For Holmes, a practical application of Darwinian principles would, among other things, "emphasize the importance of eugenics, both positive and negative, and all measures that make for beautiful and wholesome life and the improvement of its adjustment to its environing condition, material and social."
Holmes was aware that many found Darwinian ethics repugnant and even frightful. But he assuaged these fears by saying that "nothing very dire would happen" if society "proceeded to order conduct in accordance with its dictates" because the virtues of "honesty, courage, loyalty and benevolence" are instinctively ours already. "It is only imperfectly so, however," he added, "and I venture to suggest that current moral practice might be considerably improved if it became more consciously and definitely regulated in terms of the Darwinian standard." His address was published in Science on August 11, 1939. That was just weeks before Hitler's invasion of Poland, as the Nazi expansionist "racial hygiene" program went goose-stepping across Europe in a quest for global dominance.
Of course this is not to suggest that Holmes was a proponent of Nazi atrocities. Neither were the vast majority of his American colleagues. But certain affinities should not be ignored, and American eugenicists should not be held blameless.
For example, Harry Laughlin (1880-1943) helped create a "Model Sterilization Law" that was vindicated in the Buck v. Bell decision (1927). In Germany, one of the first legislative acts of Hitler's National Socialist government was to pass in the summer of 1933 a "Law for the Prevention of Genetically Diseased Offspring" modeled upon this American precedent. It was the influential American physician George Dock (1860-1951) who translated the German document for the Human Betterment Foundation.
"I think the reference to the California work [in the German law], and the work of the Foundation is a very significant thing," exclaimed Dock. "The matter," he added, "has given me a much better opinion of Mr. Hitler than I had before" (Better for All the Word, p. 273). Likewise, Laughlin, noted with some pride, "To one versed in the history of eugenical sterilization in America, the text of the German statute reads almost like the 'American model sterilization law.'" No wonder that in 1936 the Nazi regime awarded Laughlin, under the aegis of the University of Heidelberg, an honorary doctorate for his contributions to "racial hygiene" (Better for All the World, p. 17).
Thus, there remains something unnerving in Holmes's sanguine hopes for Darwinian ethics. His call for such a thoroughly biology-based ethic seems the basis for the disconcerting pride felt by Foundation leaders in hailing the Third Reich's legislation; this includes the researchers they supported and funded like California eugenicist Paul Popenoe who approved Hitler's advocacy of "racial betterment through eugenic measures" and praised Mein Kampf for the author's "hopes of national regeneration solidly on the application of biological principles to human society" (Darwin Day in America, p. 150).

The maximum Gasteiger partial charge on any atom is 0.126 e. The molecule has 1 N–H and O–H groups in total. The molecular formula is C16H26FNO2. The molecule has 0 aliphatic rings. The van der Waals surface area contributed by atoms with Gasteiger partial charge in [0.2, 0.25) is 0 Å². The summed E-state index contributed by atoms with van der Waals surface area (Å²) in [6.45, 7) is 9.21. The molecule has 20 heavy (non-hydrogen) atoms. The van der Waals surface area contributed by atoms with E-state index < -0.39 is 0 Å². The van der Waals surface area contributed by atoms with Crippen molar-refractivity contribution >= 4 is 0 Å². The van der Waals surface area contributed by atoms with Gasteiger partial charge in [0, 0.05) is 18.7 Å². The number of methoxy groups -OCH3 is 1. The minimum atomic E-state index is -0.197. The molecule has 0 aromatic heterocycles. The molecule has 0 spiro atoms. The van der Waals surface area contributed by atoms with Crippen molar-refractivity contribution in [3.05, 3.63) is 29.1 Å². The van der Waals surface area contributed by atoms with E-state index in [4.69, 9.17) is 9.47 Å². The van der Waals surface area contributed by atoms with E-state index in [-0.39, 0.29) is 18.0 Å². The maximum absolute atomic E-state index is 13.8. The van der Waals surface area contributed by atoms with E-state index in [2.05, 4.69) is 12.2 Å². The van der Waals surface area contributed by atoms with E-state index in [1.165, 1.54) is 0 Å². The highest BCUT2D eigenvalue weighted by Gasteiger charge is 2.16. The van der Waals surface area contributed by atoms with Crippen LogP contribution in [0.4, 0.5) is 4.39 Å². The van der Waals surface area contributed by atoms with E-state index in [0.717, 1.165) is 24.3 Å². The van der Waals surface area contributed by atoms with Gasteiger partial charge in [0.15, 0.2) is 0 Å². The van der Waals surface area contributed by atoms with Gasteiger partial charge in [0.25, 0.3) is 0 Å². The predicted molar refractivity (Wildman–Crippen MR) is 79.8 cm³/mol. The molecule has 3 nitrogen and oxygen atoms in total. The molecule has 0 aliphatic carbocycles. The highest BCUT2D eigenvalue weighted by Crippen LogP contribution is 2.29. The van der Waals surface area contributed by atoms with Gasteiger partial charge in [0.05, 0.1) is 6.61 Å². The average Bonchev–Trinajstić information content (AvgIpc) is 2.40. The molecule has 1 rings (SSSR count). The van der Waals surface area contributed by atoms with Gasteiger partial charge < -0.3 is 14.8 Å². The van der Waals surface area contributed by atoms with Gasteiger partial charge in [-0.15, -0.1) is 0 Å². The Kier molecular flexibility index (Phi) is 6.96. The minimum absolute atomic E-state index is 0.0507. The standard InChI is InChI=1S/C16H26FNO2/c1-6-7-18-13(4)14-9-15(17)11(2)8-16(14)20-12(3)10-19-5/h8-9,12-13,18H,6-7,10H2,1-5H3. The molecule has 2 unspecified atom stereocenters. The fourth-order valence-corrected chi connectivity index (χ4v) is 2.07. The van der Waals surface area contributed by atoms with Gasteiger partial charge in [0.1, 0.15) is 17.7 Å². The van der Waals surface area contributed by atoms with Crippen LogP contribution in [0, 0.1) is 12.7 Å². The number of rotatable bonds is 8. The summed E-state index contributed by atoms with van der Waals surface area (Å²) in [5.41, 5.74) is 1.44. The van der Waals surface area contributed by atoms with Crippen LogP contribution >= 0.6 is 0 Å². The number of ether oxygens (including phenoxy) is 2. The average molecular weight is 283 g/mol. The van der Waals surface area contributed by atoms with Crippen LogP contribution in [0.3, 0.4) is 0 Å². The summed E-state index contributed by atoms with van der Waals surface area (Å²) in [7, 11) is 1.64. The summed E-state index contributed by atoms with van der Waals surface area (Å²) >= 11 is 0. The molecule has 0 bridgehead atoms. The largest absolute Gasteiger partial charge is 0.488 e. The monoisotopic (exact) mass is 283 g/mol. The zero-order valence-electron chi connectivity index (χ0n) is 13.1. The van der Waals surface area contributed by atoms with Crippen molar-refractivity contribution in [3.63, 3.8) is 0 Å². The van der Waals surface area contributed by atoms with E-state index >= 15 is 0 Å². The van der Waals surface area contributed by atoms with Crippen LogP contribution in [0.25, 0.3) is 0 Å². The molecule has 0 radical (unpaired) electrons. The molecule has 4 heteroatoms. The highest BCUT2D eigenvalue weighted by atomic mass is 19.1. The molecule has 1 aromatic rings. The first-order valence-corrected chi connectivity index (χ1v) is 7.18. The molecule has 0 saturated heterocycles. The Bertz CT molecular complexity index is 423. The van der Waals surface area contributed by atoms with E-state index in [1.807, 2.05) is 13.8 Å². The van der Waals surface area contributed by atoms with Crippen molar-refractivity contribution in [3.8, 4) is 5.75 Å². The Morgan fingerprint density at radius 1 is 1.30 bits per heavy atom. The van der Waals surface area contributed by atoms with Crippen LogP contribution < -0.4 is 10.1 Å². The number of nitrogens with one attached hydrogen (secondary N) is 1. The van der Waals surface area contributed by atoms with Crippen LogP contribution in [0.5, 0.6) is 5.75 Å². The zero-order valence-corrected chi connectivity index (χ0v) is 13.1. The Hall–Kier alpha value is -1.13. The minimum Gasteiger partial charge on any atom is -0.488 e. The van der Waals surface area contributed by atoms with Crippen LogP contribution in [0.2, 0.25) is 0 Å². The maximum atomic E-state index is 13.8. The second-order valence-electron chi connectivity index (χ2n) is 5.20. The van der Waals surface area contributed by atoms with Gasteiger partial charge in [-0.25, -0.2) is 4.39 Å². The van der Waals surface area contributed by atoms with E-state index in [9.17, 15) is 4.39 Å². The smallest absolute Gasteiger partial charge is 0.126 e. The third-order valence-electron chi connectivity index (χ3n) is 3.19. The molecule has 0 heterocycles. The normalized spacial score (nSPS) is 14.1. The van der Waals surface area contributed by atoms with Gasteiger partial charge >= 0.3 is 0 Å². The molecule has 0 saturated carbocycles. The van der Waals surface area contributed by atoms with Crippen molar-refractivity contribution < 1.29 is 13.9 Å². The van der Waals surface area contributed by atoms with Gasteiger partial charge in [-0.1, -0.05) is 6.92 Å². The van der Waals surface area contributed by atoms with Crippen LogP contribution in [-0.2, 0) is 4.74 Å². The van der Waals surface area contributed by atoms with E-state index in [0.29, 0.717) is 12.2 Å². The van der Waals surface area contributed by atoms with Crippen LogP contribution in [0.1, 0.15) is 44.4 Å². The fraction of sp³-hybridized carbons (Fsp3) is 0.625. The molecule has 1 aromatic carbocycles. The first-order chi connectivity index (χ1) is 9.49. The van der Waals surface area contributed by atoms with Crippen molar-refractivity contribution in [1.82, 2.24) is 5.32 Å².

John West has pointed out how misleading the notion is that eugenics was simply an abuse of science by untutored politicians. Holmes and his colleagues demonstrate that most eugenicists knew their science and were convinced that the theory first laid out by Darwin was merely a logical extension and application of its principles.
We need to be quite clear here. The problem wasn't with evolution per se, but with an evolutionary theory that conflated humankind with animals and subsumed everything in a deterministic and materialistic reductionism. That was Darwin's "special" contribution. The co-discoverer of natural selection, Alfred Russel Wallace (1823-1913), broke with the Down House patriarch over just this point.
For Wallace the "human animal" referred to by Holmes, who was simply following Darwin, was an oxymoron. Wallace was a vehement opponent of eugenics. The danger was not merely a matter of inept and confused government officials, but rather a group of misguided scientists who had the ear of politicians ready, willing, and able to implement their eugenic policies. Wallace fixed the problem squarely when he declared, "Eugenics is simply the meddlesome interference of an arrogant scientific priestcraft" (James Marchant, Alfred Russel Wallace: Letters and Reminiscences, 1916, p. 467).
While much of the American eugenicists's infatuation with Germany's racial hygiene program was born of ignorance at several levels, the problem seems inherent in any ethical system that relies on the principle of utility and mere survival advantage as its barometer of action. Perhaps their misguided approval of eugenic "improvements" would have been checked by a moral compass more firmly pointed toward concepts of genuine good and evil.
One thing is sure: Holmes knew and understood two things very well -- he understood eugenics and he understood its inextricable link to Darwinism. The revulsion commonly and justly felt today at the "practical application" of Darwinian ethics is a response not to a mere technical misapplication or misuse of Darwin's theory. It is, in fact, a response to a program that placed people into racial hierarchies and then manipulated and coerced them to serve a larger biological imperative, a program whose morality could ultimately point only to a Nature "red in tooth and claw" based upon chance and necessity. Darwin's "preservation of favoured races in the struggle for life" was interesting when applied to pigeons but monstrous when foisted upon human beings.